This is a guest post from the enigmatic Xtine, helping me follow up on Zombie Renaissance.
X-tine works for her local library system and is an aspiring librarian who has had her nose stuck in a book since second grade when she discovered Encyclopedia Brown. Mrs. S. had a lot of old books on the shelf! X-tine mostly reads young adult and children’s fantasy, and gives each book forty pages tops to become interesting. Some surprising books didn’t make the cut! And for a person who is terrified of spiders, x-tine has the unfortunate curse of being followed by them wherever she goes. . . Check out her blog at: http://xtinexlibris.blogspot.com/
Have you ever slogged your way through a “Required Reading” and thought, “This would be better with ninjas, or zombies, or fighting…or all three?” Seth Grahame-Smith did, and thanks to his efforts we have Pride and Prejudice and Zombies.
England is suffering from a decades-long plague of zombies. We learn that “It is a truth universally acknowledged that a zombie in possession of brains must be in want of more brains. Never was this truth more plain than during the recent attacks at Netherfield Park, in which a household of eighteen was slaughtered and consumed by a horde of the living dead.”
However, a Mr. Bingley has recently moved into Netherfield Park, a fact that will soon prove to be a distraction to the sisters Bennet, trained in China to be protectors of Hertfordshire against the dreadful unmentionables. Jane can only think of Mr. Bingley. And after meeting Mr. Bingley’s friend, Mr. Darcy, I’m afraid that Elizabeth’s mind occasionally wanders to Darcy, hopefully not while facing a group of unmentionables. Will the sisters find true love, and will they succeed in protecting Hertfordshire against the zombies?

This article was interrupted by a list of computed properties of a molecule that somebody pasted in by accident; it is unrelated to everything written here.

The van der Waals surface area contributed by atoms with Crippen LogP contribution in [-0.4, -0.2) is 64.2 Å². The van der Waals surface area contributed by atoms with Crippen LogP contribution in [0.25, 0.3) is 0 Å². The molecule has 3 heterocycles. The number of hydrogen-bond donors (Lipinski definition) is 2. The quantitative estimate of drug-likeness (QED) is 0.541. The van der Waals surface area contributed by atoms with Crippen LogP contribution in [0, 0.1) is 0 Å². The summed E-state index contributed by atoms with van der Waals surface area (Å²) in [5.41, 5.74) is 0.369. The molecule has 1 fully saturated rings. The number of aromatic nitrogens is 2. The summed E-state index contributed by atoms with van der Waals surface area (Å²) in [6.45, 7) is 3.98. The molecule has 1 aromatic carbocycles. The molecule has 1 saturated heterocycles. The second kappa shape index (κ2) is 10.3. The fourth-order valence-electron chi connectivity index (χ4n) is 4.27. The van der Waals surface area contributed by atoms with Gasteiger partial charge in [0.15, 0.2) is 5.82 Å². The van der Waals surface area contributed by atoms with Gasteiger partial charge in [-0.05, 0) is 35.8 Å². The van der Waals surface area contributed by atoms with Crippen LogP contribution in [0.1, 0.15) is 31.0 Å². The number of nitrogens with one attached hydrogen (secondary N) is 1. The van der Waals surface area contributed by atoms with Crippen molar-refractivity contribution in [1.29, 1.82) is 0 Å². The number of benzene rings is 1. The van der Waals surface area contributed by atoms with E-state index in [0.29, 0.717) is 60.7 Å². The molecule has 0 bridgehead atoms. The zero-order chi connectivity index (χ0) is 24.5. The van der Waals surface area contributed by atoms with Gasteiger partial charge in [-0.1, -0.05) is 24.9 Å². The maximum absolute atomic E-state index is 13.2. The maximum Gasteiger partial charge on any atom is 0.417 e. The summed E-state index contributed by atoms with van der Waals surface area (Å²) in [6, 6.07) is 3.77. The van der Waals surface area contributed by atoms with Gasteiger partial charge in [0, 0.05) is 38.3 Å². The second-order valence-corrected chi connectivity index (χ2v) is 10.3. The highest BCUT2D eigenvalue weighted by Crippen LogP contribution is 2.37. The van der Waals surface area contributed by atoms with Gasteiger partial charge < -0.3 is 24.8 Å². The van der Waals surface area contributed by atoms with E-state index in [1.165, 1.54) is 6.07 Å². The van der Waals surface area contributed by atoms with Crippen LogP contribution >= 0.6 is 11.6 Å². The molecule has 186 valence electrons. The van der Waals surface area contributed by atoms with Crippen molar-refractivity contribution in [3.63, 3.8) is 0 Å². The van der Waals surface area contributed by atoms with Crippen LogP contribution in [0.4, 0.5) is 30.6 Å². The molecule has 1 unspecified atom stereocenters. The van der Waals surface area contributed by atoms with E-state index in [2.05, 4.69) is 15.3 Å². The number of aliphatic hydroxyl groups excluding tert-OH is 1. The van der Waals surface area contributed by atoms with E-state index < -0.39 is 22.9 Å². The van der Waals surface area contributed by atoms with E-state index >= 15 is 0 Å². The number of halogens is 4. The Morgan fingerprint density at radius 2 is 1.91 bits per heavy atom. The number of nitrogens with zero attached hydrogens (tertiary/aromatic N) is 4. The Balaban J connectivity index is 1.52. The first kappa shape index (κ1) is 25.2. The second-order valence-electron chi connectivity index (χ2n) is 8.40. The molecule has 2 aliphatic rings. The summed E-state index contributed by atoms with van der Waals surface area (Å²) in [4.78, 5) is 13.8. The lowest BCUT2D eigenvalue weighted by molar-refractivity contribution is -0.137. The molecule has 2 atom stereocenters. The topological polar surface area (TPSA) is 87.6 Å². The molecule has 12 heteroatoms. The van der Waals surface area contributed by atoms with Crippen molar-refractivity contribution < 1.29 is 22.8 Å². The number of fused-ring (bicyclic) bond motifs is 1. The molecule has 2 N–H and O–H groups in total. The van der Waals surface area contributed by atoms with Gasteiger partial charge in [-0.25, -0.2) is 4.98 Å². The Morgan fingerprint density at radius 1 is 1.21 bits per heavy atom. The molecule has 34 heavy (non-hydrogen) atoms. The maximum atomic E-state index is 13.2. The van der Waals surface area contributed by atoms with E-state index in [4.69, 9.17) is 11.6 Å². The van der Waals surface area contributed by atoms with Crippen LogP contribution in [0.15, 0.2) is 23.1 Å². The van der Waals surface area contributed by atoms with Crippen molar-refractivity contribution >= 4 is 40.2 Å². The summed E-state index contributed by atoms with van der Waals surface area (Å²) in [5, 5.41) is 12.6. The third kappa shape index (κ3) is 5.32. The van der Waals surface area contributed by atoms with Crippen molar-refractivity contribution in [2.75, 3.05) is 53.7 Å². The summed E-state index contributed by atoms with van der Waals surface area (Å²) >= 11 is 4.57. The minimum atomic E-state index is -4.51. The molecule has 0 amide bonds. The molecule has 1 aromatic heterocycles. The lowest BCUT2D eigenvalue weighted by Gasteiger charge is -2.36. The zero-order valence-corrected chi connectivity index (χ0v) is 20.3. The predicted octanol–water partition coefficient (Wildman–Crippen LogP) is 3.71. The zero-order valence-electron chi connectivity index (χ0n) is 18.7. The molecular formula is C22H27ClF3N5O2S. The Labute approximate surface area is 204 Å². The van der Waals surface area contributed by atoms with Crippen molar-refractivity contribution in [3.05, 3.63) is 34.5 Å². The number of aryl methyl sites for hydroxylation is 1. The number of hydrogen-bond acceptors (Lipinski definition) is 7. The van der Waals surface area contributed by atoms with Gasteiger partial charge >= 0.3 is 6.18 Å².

And so begins the classic zombie tale of Pride and Prejudice and Zombies, featuring all the parts you love best from Jane Austen and now including battles between good and the spawn of Satan, and sometimes Lady Catherine de Bourgh, the most skilled fighter in all of England.
But is it any good? Would I recommend it to an Austen aficionado? The characters are a little more flat, but the book more than makes up for it with fighting, zombies, and humor. But what I especially enjoyed was the way the story ended for some of the characters, particularly Wickham, Lydia, Collins, and Charlotte. I hate to say they deserved it, but it was satisfying. For all the book groups out there, it also includes a handy discussion guide. I think my favorite question is #7: Does Mrs. Bennet have a single redeeming quality? It was a fun book, and I think that anyone with a sense of humor—even an Austen fan—would enjoy this book.
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